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Testing the Hypothesis, Part 1
IT WAS that, a few nights later, I waited for Patti in front of Dudley
Beaker’s house on No Bridge Road. I saw her turn the corner, walking
through the circle of streetlamp light. She had dressed in the style
of my mother’s high-school days, with saddle shoes, bobby socks, a flippy
skirt, and a sweater over a white blouse.
“How did you do this?” I asked her when she was
beside me, indicating with a sweep of my hand the head-to-toe verisimilitude
she had achieved.
“Research and rummaging,” she said. “The attics
of Babbington are full of relics.”
She turned and looked at the house. “So this
is the place,” she said. “Does anybody live here now?”
“Eliza,” I said. “Eliza Foote.”
“I guess you’d say she was Dudley’s girlfriend,”
I said, and in a whisper I added, “I don’t think they ever got married.”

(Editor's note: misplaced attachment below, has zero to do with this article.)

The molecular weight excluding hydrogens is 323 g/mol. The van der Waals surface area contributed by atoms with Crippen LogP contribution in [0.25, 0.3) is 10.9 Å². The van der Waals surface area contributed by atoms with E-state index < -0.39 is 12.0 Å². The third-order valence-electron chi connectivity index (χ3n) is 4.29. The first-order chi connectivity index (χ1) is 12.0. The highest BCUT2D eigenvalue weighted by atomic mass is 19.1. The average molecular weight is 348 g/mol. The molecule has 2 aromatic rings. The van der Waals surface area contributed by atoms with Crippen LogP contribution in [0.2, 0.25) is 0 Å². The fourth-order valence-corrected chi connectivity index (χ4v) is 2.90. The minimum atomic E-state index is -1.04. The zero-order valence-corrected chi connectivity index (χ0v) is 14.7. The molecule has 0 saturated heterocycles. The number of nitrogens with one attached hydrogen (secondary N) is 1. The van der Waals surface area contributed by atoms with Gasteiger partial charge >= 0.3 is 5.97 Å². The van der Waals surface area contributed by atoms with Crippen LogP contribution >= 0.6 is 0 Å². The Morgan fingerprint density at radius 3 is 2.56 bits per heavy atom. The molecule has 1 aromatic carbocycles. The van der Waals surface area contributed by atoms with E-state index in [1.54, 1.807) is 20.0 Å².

“This Dudley was quite a guy.”
“You mean because of Eliza?”
“Eliza . . . your mother . . . were there others?”
“I don’t know.”
“I’ll bet he was filling the idle hours of women
all over town.”
“Do you think so?”
“I just said it, didn’t I?”
“Yes,” I said, “you did.”
“Where’s Eliza now? The house looks dark.”
“I’ll bet she is.”
“No. Overseas. In Europe. ‘Abroad.’
That’s the way she put it. She said, ‘I’m going abroad for a few
weeks so that I don’t have to endure all this sympathy.’”
I took the key from my pocket and started toward
Patti put her hand on my arm and said, “Uh-uh.
Let’s do this right. You go in. Get into the mood. See
if you can find any of Dudley’s clothes to put on. Get into the part.
I’m going to walk around the block, and then when I come back and knock
at the door it’s going to be a winter night about thirteen years ago, and
you’re going to be Dudley and I’m going to be—what’s your mother’s name?”
“I’m going to be Ella.”
I LET MYSELF IN and went directly to Dudley’s bedroom. I rummaged
through his closet and chose a jacket. I put it on and went downstairs
and sat in his chair in front of the fireplace and waited. Time passed,
more time than I had expected to have to wait, and I began to wonder what
had happened to Patti. I went to the front door and looked out through
the window beside it. Patti was at the curb, playing the coquette,